Several neighborhoods have already experienced---and protested---the implementation of the Bicycle Plan. First there was the upper Market Street area, where the city took away metered parking in front of small businesses to make bike lanes in 2006.

Next was the Ocean Avenue area, where again the city took away street parking on a commercial strip to make bike lanes.

And the latest implementation on 17th Street. The weird thing about this one is that the SFBC sent merchants on the street a congratulatory letter for being on a street with a new bike lane!

This sort of thing and the continuous drip, drip, drip of bad behavior by individual cyclists on the streets of the city make your "traffic-calming" movement of very dubious popularity in SF.

At 10:03 AM, Blogger Mikesonn said...

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At 11:58 AM, Blogger murphstahoe said...

*EVERY* Supervisor voted for the Bike Plan. Are you saying that if we had citywide elections that NONE of them would have been elected, instead we would have Rob Anderson and 10 other "intelligentsia" who would have voted it down?

Your premise would indicate that in one or two districts that have heavier voter turnout diluted by the districts, that an anti-bike, anti-livable streets Supervisor would win. Hasn't happened.

At 12:14 PM, Blogger Rob Anderson said...

Why should I be "bitter"?

At 12:23 PM, Blogger Rob Anderson said...

All I'm saying is that there's never been a citywide vote on the Bicycle Plan or the city's anti-car policies. Of course district elections skews the politics of the city to the left. That's why city progs couldn't find a serious candidate to run against Newsom in 2007 and why Avalos will get buried in November.

If Avalos, Chieu, and Herrera make the anti-car case to the citywide electorate, voters will have a chance to make that choice.

What I hope for is that at least one of the candidates comes out in clear opposition to the Bicycle Plan, Critical Mass, and City Hall's anti-car policies so that voters finally have a chance to voice their opposition.

At 12:42 PM, Blogger Mikesonn said...

This comment has been removed by the author.

At 12:52 PM, Blogger murphstahoe said...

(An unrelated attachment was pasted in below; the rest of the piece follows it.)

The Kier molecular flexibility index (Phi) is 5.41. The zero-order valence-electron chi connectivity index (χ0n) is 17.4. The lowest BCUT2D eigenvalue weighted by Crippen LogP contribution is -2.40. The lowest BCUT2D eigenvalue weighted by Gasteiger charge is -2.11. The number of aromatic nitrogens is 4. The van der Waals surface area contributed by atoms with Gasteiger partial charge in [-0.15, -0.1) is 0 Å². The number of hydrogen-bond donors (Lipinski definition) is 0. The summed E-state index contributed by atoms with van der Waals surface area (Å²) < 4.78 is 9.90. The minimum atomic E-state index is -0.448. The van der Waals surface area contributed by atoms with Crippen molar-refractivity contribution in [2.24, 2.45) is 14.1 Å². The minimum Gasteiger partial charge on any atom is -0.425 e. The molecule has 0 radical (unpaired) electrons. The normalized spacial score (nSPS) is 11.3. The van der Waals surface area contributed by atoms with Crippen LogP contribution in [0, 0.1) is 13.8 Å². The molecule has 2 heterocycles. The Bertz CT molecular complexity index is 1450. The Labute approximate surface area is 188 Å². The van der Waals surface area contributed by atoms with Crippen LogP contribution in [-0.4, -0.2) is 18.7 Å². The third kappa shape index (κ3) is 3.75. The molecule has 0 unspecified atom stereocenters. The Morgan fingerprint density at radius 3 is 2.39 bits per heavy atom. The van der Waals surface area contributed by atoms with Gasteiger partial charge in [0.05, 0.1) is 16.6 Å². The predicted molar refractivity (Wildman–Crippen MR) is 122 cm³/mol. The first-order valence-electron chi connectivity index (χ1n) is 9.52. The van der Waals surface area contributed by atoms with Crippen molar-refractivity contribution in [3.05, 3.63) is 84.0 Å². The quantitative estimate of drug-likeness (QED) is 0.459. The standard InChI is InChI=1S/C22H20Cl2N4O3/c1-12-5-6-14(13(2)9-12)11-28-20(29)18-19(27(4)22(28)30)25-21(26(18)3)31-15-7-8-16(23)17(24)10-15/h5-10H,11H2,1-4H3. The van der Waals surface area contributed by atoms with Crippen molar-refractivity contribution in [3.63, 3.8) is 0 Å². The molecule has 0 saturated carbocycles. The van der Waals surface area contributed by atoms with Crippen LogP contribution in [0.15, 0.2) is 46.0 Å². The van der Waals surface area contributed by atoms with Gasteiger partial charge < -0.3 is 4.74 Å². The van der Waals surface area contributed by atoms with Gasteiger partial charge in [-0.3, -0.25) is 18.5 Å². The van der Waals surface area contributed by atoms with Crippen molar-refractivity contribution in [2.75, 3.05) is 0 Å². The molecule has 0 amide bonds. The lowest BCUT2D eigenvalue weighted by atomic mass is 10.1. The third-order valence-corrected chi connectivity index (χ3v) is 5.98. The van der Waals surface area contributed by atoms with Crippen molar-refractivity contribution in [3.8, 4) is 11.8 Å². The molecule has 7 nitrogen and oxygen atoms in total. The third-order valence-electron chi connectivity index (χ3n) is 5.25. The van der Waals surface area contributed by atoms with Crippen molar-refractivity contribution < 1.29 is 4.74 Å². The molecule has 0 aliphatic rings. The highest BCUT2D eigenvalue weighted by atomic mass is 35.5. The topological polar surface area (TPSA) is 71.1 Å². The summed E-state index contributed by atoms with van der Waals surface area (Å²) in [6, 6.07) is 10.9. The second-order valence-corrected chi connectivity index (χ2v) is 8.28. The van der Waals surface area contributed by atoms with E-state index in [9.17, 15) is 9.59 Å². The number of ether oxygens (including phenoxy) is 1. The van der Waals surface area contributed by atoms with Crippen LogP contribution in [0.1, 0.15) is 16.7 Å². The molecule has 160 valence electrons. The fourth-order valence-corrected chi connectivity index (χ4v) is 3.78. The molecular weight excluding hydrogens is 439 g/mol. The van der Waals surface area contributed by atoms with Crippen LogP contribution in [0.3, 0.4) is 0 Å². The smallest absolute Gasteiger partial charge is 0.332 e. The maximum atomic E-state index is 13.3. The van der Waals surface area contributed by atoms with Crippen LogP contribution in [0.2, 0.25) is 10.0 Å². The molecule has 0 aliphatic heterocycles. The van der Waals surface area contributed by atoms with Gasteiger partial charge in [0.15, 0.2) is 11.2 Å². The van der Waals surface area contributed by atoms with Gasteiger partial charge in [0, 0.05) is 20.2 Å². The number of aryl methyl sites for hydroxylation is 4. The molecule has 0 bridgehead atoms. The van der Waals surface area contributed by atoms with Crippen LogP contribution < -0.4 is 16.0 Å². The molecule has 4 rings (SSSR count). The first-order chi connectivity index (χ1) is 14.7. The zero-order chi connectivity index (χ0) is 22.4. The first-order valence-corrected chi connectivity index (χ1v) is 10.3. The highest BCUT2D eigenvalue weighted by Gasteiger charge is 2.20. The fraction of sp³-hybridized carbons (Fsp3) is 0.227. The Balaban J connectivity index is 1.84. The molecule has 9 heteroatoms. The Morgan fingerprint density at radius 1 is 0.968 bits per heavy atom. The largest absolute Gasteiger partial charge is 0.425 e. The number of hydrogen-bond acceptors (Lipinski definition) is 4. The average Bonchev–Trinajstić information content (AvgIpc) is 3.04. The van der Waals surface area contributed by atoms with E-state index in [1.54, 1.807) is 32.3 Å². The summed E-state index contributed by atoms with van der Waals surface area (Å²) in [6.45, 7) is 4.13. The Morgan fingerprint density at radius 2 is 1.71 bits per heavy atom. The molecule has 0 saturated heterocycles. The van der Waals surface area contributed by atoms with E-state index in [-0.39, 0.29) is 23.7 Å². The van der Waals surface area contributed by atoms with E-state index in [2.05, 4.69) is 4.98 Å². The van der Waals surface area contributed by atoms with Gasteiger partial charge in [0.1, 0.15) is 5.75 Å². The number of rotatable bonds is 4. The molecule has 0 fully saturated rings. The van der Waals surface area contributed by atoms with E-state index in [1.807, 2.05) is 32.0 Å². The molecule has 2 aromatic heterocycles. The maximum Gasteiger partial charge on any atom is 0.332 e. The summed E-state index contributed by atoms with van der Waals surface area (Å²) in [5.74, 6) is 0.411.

Any voter who puts bike policy in their top 2-3 priorities for the new Mayor is a moron... e.g. Rob Anderson.

At 12:53 PM, Blogger murphstahoe said...

I don't know why you *should* be bitter - but you are... why is that?

At 1:26 PM, Blogger Mikesonn said...

This comment has been removed by the author.

At 3:00 PM, Blogger Rob Anderson said...

Murph and the other bike nuts think I'm an angry old man because I criticize the great, planet-saving bike movement. How could I not be? Electing Mirkarimi to the BOS for another term has been bad for the city; he's been even worse than I feared, and my expectations already were low based on his awful first term.

Speaking of the Murk: he's running for Sheriff, but all anyone from the law enforcement community needs to do to beat him is campaign on his goofball, left-wing radicalism. He supported anarchist Josh Wolf over a cop who had his skull fractured during that famous demo in the Mission; he voted for a resolution urging Philadephia to give cop-killer Mumia Abu Jamal another trial; he supports Critical Mass; he indulges in pseudo-revolutionary rhetoric when talking to other lefties, etc.

On the other hand, the country elected Obama President on the same day, which I was/am very pleased with. Except for his dumb high-speed rail policy, he's been a good President.

Sonn's point about District 2 is wide of the mark. Assuming you take democratic principles seriously, what needs to happen on the Bicycle Plan, Critical Mass, and all the anti-car policies that are now so fashionable with the Trendies: a citywide debate and campaign that thoroughly examines these policies and their implications not only for traffic policy but for the city's economy.

That's never happened, and it won't happen if the progs in City Hall can keep it from happening. They've been successful in avoiding a real debate on those issues so far, though they were tripped up with the litigation against the Bicycle Plan, when they tried to sneak it through the process illegally. But we busted them.

Oh, that bitter old Rob Anderson floated a major turd in the prog's punch bowl!

At 3:46 PM, Blogger Mikesonn said...

This comment has been removed by the author.

At 9:58 PM, Anonymous Anonymous said...


At 8:15 AM, Anonymous Anonymous said...

I'm sure Rob's never had a problem with cars parking on the sidewalk. However, those damn fixies will ruin the city!

At 11:53 AM, Anonymous Anonymous said...

I'd love to hear how you think you are right and the Economist is wrong.


At 12:50 PM, Blogger Rob Anderson said...

What exactly are you referring to? Note that the Economist story doesn't mention Hayes Street or Octavia Blvd., which is what the post is about.

I don't oppose investing in infrastructure, except for projects like the Central Subway and the high-speed rail proposal. Caltrain has a $30 million deficit, and Muni is chronically underfunded, but the federal government is pushing a pricey high-speed rail boondoggle and SF in pouring scarce transit dollars in the Central Subway, which is a consequence of a political deal, not from a sensible estimate of the city's real transportation needs.

And the article's positive reference to China's infrastructure investment is outdated, as its high-speed rail system is overbuilt, underused, and unsafe.

How the city is spending the money it raises from parking meters, parking tickets, and parking lots---$180 million a year---on projects like the Central Subway and an over-designed terminal even as many of our streets are in serious need of repaving.